Companies across the country have been speaking out against racism, but less than 2% of top executives at 50 largest companies are Black.
In one of his first executive orders after being sworn in as the 46th president, Joe Biden reversed his predecessor’s diversity training ban that restricted the federal government and its contractors from curriculum that explored race and gender bias.
Donald Trump’s executive order issued in late September had an immediate chilling effect on reinvigorated efforts to reverse patterns of discrimination and exclusion in the workplace after the death of George Floyd, a Black man, under the knee of white officer in Minneapolis in May.
Democrats had called on the federal government to back off the order. Bob Menendez, D-N.J.; Sherrod Brown, D-Ohio; Elizabeth Warren, D-Mass.; and 18 other senators said it stifled “much-needed efforts in our states to reduce race and sex-based discrimination.”
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The order affected government agencies, Fortune 500 companies, educational institutions, nonprofits and any others that have federal contracts or planned to apply for them. Its stated objective was “to combat offensive and anti-American race and sex stereotyping and scapegoating.”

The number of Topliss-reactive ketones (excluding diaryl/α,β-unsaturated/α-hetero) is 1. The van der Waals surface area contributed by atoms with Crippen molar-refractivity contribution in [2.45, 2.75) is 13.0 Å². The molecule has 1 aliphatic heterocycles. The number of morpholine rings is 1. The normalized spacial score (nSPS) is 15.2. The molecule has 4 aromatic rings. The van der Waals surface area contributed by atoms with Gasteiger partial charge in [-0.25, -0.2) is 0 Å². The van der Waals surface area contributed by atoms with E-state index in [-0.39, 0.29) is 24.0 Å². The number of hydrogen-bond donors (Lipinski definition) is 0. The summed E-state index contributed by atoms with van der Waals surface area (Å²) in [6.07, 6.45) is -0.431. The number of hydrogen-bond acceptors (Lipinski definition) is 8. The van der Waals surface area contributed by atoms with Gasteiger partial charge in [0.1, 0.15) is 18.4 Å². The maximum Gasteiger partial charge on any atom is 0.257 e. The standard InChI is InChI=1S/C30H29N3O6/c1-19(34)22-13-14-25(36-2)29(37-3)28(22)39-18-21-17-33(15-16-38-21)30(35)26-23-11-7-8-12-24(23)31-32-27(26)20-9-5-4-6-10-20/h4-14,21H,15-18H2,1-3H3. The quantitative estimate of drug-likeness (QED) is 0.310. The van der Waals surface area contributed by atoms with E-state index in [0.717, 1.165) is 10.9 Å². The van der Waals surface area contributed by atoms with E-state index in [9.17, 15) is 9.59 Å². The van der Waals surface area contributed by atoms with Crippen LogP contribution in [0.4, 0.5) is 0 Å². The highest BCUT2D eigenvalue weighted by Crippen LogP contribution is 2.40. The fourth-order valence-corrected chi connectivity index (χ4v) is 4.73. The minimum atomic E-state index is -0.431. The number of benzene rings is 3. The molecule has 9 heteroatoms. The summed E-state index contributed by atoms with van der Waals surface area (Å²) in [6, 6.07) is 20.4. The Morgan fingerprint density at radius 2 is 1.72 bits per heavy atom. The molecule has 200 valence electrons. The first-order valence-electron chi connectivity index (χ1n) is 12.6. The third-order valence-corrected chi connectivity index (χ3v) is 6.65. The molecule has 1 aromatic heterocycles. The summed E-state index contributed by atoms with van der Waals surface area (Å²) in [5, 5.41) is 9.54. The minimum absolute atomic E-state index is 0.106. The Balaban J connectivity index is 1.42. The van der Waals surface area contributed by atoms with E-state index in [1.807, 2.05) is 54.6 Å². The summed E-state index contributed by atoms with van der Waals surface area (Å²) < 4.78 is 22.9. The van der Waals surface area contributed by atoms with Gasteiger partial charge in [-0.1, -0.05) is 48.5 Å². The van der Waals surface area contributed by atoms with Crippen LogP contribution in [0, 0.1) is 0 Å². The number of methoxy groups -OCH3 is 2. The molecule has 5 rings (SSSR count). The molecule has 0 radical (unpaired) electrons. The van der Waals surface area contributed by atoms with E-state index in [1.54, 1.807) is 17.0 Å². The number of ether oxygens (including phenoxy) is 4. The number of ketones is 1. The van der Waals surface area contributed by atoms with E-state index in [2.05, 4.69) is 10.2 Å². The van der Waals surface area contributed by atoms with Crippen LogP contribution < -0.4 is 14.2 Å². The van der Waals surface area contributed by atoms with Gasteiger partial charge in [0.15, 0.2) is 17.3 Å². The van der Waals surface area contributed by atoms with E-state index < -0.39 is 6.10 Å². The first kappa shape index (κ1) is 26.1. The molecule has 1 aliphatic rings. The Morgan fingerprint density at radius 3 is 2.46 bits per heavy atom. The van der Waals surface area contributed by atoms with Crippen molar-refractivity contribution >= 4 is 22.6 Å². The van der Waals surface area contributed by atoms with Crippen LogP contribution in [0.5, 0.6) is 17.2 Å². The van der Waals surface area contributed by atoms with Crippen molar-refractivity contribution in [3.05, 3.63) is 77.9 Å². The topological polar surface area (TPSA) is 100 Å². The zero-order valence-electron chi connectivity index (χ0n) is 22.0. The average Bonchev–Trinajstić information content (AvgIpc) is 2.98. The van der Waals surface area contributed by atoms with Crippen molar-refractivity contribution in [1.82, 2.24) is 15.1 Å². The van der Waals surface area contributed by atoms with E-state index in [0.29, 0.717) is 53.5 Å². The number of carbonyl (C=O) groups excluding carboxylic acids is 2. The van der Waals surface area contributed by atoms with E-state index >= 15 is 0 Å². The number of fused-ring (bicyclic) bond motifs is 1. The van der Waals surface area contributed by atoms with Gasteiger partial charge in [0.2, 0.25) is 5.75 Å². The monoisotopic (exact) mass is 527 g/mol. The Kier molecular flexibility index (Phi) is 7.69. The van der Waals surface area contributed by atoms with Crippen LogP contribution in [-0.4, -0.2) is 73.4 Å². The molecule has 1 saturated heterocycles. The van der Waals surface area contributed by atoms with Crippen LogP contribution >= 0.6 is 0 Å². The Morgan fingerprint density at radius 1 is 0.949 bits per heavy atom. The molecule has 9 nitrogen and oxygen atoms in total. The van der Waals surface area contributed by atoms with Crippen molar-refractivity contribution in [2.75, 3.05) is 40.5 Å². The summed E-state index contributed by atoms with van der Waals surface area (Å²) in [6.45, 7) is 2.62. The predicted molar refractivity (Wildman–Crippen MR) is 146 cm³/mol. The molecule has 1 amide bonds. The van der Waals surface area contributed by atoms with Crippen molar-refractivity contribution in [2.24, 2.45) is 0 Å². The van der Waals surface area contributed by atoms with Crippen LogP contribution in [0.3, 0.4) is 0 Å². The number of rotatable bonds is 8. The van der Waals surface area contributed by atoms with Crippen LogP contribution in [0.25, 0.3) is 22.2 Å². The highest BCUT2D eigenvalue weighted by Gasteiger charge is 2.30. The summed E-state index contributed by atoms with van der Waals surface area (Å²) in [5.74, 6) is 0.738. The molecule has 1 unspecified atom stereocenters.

The Labor Department previously told USA TODAY the elimination of “race and sex stereotyping and scapegoating in employment” was “a key civil rights priority of the Trump Administration.”
A White House memo in late September suggested rooting out “ideologies that label entire groups of Americans as inherently racist or evil” in diversity training materials by searching for keywords such as “white privilege,” “systemic racism,” “intersectionality” and “unconscious bias.”
Asked about his executive order during the first presidential debate, Trump said: “They were teaching people that our country is a horrible place, it’s a racist place. And they were teaching people to hate our country. And I’m not gonna allow that to happen.”
Biden responded, “Nobody’s doing that.”
“The fact is that there is racial insensitivity,” he told Trump.
The target of Trump’s executive order was critical race theory, which teaches that racism pervades government and other American institutions, giving white people an advantage.
Trump seized on the issue following appearances by conservative activist Christopher Rufo on Fox News’ “Tucker Carlson Tonight.”
“What I’ve discovered is that critical race theory has become, in essence, the default ideology of the federal bureaucracy and is now being weaponized against the American people,” Rufo, director of the Discovery Institute’s Center on Wealth & Poverty in Seattle, said on Carlson’s show.
Rufo celebrated achieving his goal – “persuading the President of the United States to abolish critical race theory in the federal government” – posting on Facebook moments after Trump issued the order.
The Trump administration also challenged corporate efforts to recruit more Black executives and executives of color into leadership ranks.
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